Therefore, brothers and sisters, 1 make every effort to be sure of your calling and election. 2 For by doing this 3 you will never 4 stumble into sin. 5
Therefore, my brothers, be all the more eager to make your calling and election sure. For if you do these things, you will never fall,
Therefore, brethren, be all the more diligent to make certain about His calling and choosing you; for as long as you practice these things, you will never stumble;
So, dear brothers and sisters, work hard to prove that you really are among those God has called and chosen. Doing this, you will never stumble or fall away.
So, friends, confirm God's invitation to you, his choice of you. Don't put it off; do it now. Do this, and you'll have your life on a firm footing,
For this reason, my brothers, take all the more care to make your selection and approval certain; for if you do these things you will never have a fall:
Therefore, brothers and sisters, be all the more eager to confirm your call and election, for if you do this, you will never stumble.
Therefore, brethren, be even more diligent to make your call and election sure, for if you do these things you will never stumble;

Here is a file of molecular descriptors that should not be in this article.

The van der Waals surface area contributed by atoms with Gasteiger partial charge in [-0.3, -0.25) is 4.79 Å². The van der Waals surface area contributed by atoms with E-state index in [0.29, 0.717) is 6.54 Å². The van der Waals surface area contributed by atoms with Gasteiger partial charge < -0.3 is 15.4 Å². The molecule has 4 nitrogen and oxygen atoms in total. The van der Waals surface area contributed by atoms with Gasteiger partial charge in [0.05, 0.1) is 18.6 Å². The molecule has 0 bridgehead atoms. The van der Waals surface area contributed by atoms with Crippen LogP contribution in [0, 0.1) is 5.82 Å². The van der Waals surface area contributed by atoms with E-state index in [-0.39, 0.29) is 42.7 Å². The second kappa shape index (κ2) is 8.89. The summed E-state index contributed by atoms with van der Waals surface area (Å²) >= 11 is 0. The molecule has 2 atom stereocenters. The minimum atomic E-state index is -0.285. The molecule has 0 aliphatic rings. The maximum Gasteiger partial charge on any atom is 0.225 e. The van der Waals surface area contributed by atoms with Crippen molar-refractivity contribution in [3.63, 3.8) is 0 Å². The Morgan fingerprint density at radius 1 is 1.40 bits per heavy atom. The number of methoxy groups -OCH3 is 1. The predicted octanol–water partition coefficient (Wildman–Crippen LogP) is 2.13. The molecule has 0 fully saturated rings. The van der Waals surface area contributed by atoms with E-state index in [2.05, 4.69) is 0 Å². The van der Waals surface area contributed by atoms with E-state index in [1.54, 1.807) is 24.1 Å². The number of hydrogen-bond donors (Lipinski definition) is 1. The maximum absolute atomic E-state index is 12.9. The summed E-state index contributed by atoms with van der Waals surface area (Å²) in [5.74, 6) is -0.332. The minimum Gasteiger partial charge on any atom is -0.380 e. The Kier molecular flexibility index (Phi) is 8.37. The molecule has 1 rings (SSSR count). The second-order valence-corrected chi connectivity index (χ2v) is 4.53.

if ye do
<4218> (0) <4417> (0)
<4218> <4417> (5661)_:
|NET © [draft] ITL|
, brothers and sisters
to be sure
|NET © Notes||
1 tn Grk “brothers,” but the Greek word may be used for “brothers and sisters” or “fellow Christians” as here (cf. BDAG 18 s.v. ἀδελφός 1., where considerable nonbiblical evidence for the plural ἀδελφοί [adelfoi] meaning “brothers and sisters” is cited).
2 tn Grk “make your calling and election sure.”
sn Make sure of your calling and election. The author is not saying that virtue and holiness produce salvation, but that virtue and holiness are the evidence of salvation.
3 tn Grk “these things.”
4 tn In Greek οὐ μή (ou mh) followed by the subjunctive is normally the strongest way to negate an action. Coupled with πότε (pote, “ever”), the statement is even more emphatic. The author is offering sage advice on how to grow in grace.
5 tn The words “into sin” are not in the Greek text, but the Greek word πταίω (ptaiw) is used in soteriological contexts for more than a mere hesitation or stumbling. BDAG 894 s.v. 2 suggests that here it means “be ruined, be lost,” referring to loss of salvation, while also acknowledging that the meaning “to make a mistake, go astray, sin” is plausible in this context. Alternatively, the idea of πταίω here could be that of “suffer misfortune” (so K. L. Schmidt, TDNT 6:884), as a result of sinning.